Airfix - Everhot did seem the closest alternative, both in cooking ability and looks and I thought half the useage costs. Do let us know how you find it.

bilbodog Fri 26-Jun-15 17:38:36

sorry AGA all the way here - all the others are just pretend Agas. They cook differently and are the heart of the home. I only have a 3 oven one and have nothing else to cook on and have to turn it off for 24 hours very soon to get it serviced - hate having to do that. I think if you are buying an old house then you will really appreciate it in the winter, less so if it is a newer house. They have brought out new, flexible ones, which can be time controlled if you really care about this but I doubt they will cook the same as a 'real' AGA - I could be wrong. I would also suggest getting a second hand one as they are a lot cheaper and normally come fully cleaned and reconditioned.

PlainHunting Fri 26-Jun-15 21:02:41

Love, love, love my Aga

We were a but wary, and bought this house despite it rather than because of it, but are utterly smitten.

Pros: the kitchen is always warm and welcoming; the oven is ready to go so no waiting for an oven to heat up before you can stick something in; fabulous for casseroles, baked potatoes, eggs (cooked in seconds), pancakes, dropped scones; I disagree with a pp who said it was no good for stir fries - it's excellent for that because there's always one super hot plate to cook on; great for warming/drying clothes; lovely for pets to sit in front of.

Cons: no good for baking; has to be turned off in summer as (even in our cold house) the kitchen gets too warm.

I would get one but only if you have another oven too for summer and baking. I wouldn't like to rely on just the aga. Ours goes off from June to September.

PlainHunting Fri 26-Jun-15 21:03:23

Forgot to say I have also cooked on a Rayburn and it wasn't half as good.

Freezingmyarseoff Fri 26-Jun-15 22:33:38

We have an Everhot and I love it. My parents had an Aga when I grew up so I know both, although didn't do much cooking on the Aga myself.
An Everhot is much cheaper to run, no maintenance costs as it doesn't need servicing, you can put it in eco mode overnight and it comes back on in the morning. We don't switch ours off over the summer because it doesn't give out as much heat as an Aga, but it is still lovely and cosy in the winter.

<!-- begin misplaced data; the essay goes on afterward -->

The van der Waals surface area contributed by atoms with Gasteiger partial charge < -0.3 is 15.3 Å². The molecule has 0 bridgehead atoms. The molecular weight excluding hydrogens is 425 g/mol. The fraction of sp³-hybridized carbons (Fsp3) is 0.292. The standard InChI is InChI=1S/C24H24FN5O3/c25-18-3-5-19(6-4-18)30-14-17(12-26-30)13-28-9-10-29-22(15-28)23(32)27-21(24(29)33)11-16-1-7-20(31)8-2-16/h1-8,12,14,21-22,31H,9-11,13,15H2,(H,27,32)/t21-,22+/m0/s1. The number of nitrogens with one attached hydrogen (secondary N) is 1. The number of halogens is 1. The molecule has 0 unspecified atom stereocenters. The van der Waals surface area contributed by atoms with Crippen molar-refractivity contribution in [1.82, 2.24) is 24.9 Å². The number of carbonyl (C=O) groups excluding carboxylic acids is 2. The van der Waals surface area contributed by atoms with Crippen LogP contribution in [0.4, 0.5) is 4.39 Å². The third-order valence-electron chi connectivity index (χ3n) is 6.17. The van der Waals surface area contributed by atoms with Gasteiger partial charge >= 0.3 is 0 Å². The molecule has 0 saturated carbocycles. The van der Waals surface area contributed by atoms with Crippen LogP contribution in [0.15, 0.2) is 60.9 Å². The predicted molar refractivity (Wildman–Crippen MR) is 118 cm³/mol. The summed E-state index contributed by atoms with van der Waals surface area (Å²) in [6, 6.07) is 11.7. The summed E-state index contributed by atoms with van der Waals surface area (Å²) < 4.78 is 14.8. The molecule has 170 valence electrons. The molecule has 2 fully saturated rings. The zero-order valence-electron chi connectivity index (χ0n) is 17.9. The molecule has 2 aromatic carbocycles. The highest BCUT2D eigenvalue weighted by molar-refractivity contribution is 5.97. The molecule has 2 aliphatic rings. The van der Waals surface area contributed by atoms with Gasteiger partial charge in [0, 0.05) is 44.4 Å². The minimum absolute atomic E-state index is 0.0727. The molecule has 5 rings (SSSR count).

I'm on an Everhot FB group and I think all the people who have owned both Agas and Everhots say they would never go back to an Aga.
As I understand it, Aga starting making a more controllable version in response to the competition of Everhot (but I could be completely wrong on that)
And in case anyone asks I don't work for the company, I just think it's a great cooker if you want that type of thing.

Merrylegs Fri 26-Jun-15 22:41:53

Another Everhot owner here. I don't turn mine off in the summer either but turn down the controls if I'm.going on holiday. Yes I think you can now control an Aga the same way - they have copied Everhot. And I've never had mine serviced in the 10 years I've had it. It cooks the same as an Aga also - massive ovens. And the good thing is it's not built in so you can take it with you when you move, whereas I.think kitchens tend to be built around Agas. They come in really nice colours too!

Ingles2 Fri 26-Jun-15 22:45:04

We just have a electric aga, and I absolutely love it.. wouldn't be without one and we don't use a second cooker at all. It works on economy 7, so charges at night, and discharges during the day. Our electricity bill for the year is £100 a month, for a very old (read draughty) 16th C cottage and we we use very little oil for heating spring to oct.. So It's not as expensive as you think it might be.

AddToBasket Fri 26-Jun-15 22:58:32

I cannot stand my aga - it is a daily pain in the bum. As well as being expensive and utterly unenvironmentally sound, it is a rubbish cooker. Not sensitive enough and too little control. Despite all the ovens you can't cook two things at the same temperature. The cooler ring isn't cool enough. The hot ring isn't hot enough. And it heats the kitchen in winter and summer. Not hot enough in winter, too warm in summer.

And it is a pain to clean.

Springtimemama Fri 26-Jun-15 23:09:35

Message withdrawn at poster's request.